It makes no sense at all -infertility is classified as a disease and yet here in the UK, you can only get treatment by the NHS if you live in a certain postcode or meet certain criteria. Here, we look a little closer at the unfairness of the IVF postcode lottery
The World Health Organisation (WHO) defines infertility as the “inability of a sexually active, non-contracepting couple to achieve pregnancy in one year.” If a couple is unable to conceive despite regular unprotected intercourse for a year or more, it is generally recommended to seek medical evaluation and assistance.
Acknowledging infertility as a disease has several implications. It emphasises the need for medical diagnosis, evaluation, and appropriate treatment. It also helps raise awareness about the emotional and psychological impact infertility can have on individuals and couples, and the importance of providing support and access to fertility services.
In many countries, healthcare systems provide medical interventions and treatments for infertility, such as fertility medications, assisted reproductive technologies (ART) like in vitro fertilisation (IVF), intrauterine insemination (IUI), or surgical interventions. However, the availability and coverage of these treatments can vary depending on factors like healthcare policies, regulations, and funding mechanisms, leading to disparities in access and affordability.
The term “IVF postcode lottery” refers to the disparity in access to in vitro fertilisation (IVF) treatment and fertility services across different regions or areas within a country, with the availability and funding of IVF treatment varying significantly depending on where individuals live, leading to unequal access and opportunities for couples seeking fertility treatment.
Healthcare systems, particularly those with publicly funded or partially funded services, set certain criteria and limitations for accessing IVF treatment due to budget constraints or other factors. As a result, eligibility criteria, the number of IVF cycles funded, and the level of financial support provided can differ between different areas, creating an inequitable situation.
In some regions, the funding and availability of IVF treatment may be more generous, allowing more couples to access the treatment. However, in other areas, the criteria might be stricter, leading to longer waiting times or even no public funding at all. This discrepancy based on geographic location has been referred to as the “IVF postcode lottery” because the chances of receiving IVF treatment may depend on the area where an individual resides.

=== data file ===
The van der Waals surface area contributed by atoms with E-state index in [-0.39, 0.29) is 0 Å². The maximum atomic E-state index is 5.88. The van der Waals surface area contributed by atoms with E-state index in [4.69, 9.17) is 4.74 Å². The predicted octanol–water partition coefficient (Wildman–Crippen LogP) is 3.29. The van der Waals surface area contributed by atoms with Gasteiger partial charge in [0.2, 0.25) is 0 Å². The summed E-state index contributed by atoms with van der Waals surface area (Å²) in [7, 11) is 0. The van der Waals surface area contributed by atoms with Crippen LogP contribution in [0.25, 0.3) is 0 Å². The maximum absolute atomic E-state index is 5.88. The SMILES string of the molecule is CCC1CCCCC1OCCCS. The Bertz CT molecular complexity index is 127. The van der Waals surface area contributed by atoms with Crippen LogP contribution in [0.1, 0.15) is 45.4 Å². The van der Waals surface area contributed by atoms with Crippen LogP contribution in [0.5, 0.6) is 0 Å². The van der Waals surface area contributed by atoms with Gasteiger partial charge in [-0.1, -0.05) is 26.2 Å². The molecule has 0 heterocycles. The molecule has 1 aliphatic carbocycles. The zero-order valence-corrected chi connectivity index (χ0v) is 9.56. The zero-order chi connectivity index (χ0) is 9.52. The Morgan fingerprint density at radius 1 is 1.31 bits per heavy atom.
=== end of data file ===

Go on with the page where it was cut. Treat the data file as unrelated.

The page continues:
According to the NHS website:
“The National Institute for Health and Care Excellence (NICE) fertility guidelines make recommendations about who should have access to IVF treatment on the NHS in England and Wales. But individual NHS integrated care boards (ICBs) make the final decision about who can have NHS-funded IVF in their local area, and their criteria may be stricter than those recommended by NICE.”
Here are just some of the ICBs additional criteria you need to meet before you can have IVF on the NHS:
- not having any children already, from both your current and any previous relationships
- being a healthy weight
- not smoking
- falling into a certain age range (for example, some ICBs only fund treatment for women under 35)
Although NICE recommend up to 3 cycles of IVF should be offered on the NHS, some ICBs only offer 1 cycle, or only offer NHS-funded IVF in exceptional circumstances.
The IVF postcode lottery has been a topic of discussion and debate, as it raises concerns about fairness and equal access to reproductive healthcare. Advocates, including us here at ivfbabble.com argue for consistent and equitable access to IVF treatment regardless of geographical location, to ensure that individuals and couples have equal opportunities to pursue their desire for a family.
If you are unsure as to whether you are eligible for free IVF, ask your GP or contact your local integrated care board (ICB).
“What are the chances of IVF working the first time around?”